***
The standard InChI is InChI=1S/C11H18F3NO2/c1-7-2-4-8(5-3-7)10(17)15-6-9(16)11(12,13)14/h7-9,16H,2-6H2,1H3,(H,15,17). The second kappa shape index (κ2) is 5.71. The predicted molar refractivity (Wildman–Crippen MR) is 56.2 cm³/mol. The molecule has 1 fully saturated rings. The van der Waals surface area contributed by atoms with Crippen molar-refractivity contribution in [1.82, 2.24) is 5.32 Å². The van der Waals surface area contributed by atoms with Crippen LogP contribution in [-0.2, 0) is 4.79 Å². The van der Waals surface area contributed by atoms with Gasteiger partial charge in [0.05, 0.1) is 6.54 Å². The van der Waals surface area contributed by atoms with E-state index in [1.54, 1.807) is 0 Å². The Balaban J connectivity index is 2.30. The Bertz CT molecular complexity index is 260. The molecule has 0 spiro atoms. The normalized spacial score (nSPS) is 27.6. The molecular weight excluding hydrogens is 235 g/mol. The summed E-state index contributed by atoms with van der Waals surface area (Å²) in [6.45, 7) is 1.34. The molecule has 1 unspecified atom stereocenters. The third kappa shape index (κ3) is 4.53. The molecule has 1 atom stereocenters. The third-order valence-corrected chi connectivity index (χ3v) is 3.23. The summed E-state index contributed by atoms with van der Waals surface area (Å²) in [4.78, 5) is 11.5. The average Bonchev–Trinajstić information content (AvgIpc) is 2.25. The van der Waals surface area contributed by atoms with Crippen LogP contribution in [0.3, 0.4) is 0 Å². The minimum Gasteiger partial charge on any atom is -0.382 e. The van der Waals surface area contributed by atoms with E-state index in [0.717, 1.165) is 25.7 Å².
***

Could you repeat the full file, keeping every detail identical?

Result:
The standard InChI is InChI=1S/C11H18F3NO2/c1-7-2-4-8(5-3-7)10(17)15-6-9(16)11(12,13)14/h7-9,16H,2-6H2,1H3,(H,15,17). The second kappa shape index (κ2) is 5.71. The predicted molar refractivity (Wildman–Crippen MR) is 56.2 cm³/mol. The molecule has 1 fully saturated rings. The van der Waals surface area contributed by atoms with Crippen molar-refractivity contribution in [1.82, 2.24) is 5.32 Å². The van der Waals surface area contributed by atoms with Crippen LogP contribution in [-0.2, 0) is 4.79 Å². The van der Waals surface area contributed by atoms with Gasteiger partial charge in [0.05, 0.1) is 6.54 Å². The van der Waals surface area contributed by atoms with E-state index in [1.54, 1.807) is 0 Å². The Balaban J connectivity index is 2.30. The Bertz CT molecular complexity index is 260. The molecule has 0 spiro atoms. The normalized spacial score (nSPS) is 27.6. The molecular weight excluding hydrogens is 235 g/mol. The summed E-state index contributed by atoms with van der Waals surface area (Å²) in [6.45, 7) is 1.34. The molecule has 1 unspecified atom stereocenters. The third kappa shape index (κ3) is 4.53. The molecule has 1 atom stereocenters. The third-order valence-corrected chi connectivity index (χ3v) is 3.23. The summed E-state index contributed by atoms with van der Waals surface area (Å²) in [4.78, 5) is 11.5. The average Bonchev–Trinajstić information content (AvgIpc) is 2.25. The van der Waals surface area contributed by atoms with Crippen LogP contribution in [0.3, 0.4) is 0 Å². The minimum Gasteiger partial charge on any atom is -0.382 e. The van der Waals surface area contributed by atoms with E-state index in [0.717, 1.165) is 25.7 Å².